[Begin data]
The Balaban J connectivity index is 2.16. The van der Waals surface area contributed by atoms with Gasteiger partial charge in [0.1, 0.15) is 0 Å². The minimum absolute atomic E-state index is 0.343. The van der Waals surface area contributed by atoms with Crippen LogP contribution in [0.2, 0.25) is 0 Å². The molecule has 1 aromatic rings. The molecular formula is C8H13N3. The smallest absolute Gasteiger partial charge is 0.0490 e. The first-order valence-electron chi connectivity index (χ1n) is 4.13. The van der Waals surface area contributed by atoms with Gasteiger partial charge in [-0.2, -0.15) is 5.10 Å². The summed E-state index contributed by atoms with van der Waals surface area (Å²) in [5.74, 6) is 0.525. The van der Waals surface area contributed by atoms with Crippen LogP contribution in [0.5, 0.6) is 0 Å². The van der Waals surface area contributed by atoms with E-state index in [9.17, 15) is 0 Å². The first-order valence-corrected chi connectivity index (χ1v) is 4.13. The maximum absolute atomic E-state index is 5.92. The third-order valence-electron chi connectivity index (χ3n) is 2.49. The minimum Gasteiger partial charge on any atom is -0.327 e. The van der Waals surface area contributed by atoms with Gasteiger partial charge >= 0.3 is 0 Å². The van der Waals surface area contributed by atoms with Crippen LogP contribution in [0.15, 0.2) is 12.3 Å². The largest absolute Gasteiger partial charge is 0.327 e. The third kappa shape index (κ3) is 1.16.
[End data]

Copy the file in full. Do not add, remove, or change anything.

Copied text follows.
The Balaban J connectivity index is 2.16. The van der Waals surface area contributed by atoms with Gasteiger partial charge in [0.1, 0.15) is 0 Å². The minimum absolute atomic E-state index is 0.343. The van der Waals surface area contributed by atoms with Crippen LogP contribution in [0.2, 0.25) is 0 Å². The molecule has 1 aromatic rings. The molecular formula is C8H13N3. The smallest absolute Gasteiger partial charge is 0.0490 e. The first-order valence-electron chi connectivity index (χ1n) is 4.13. The van der Waals surface area contributed by atoms with Gasteiger partial charge in [-0.2, -0.15) is 5.10 Å². The summed E-state index contributed by atoms with van der Waals surface area (Å²) in [5.74, 6) is 0.525. The van der Waals surface area contributed by atoms with Crippen LogP contribution in [0.5, 0.6) is 0 Å². The van der Waals surface area contributed by atoms with E-state index in [9.17, 15) is 0 Å². The first-order valence-corrected chi connectivity index (χ1v) is 4.13. The maximum absolute atomic E-state index is 5.92. The third-order valence-electron chi connectivity index (χ3n) is 2.49. The minimum Gasteiger partial charge on any atom is -0.327 e. The van der Waals surface area contributed by atoms with Gasteiger partial charge >= 0.3 is 0 Å². The van der Waals surface area contributed by atoms with Crippen LogP contribution in [0.15, 0.2) is 12.3 Å². The largest absolute Gasteiger partial charge is 0.327 e. The third kappa shape index (κ3) is 1.16.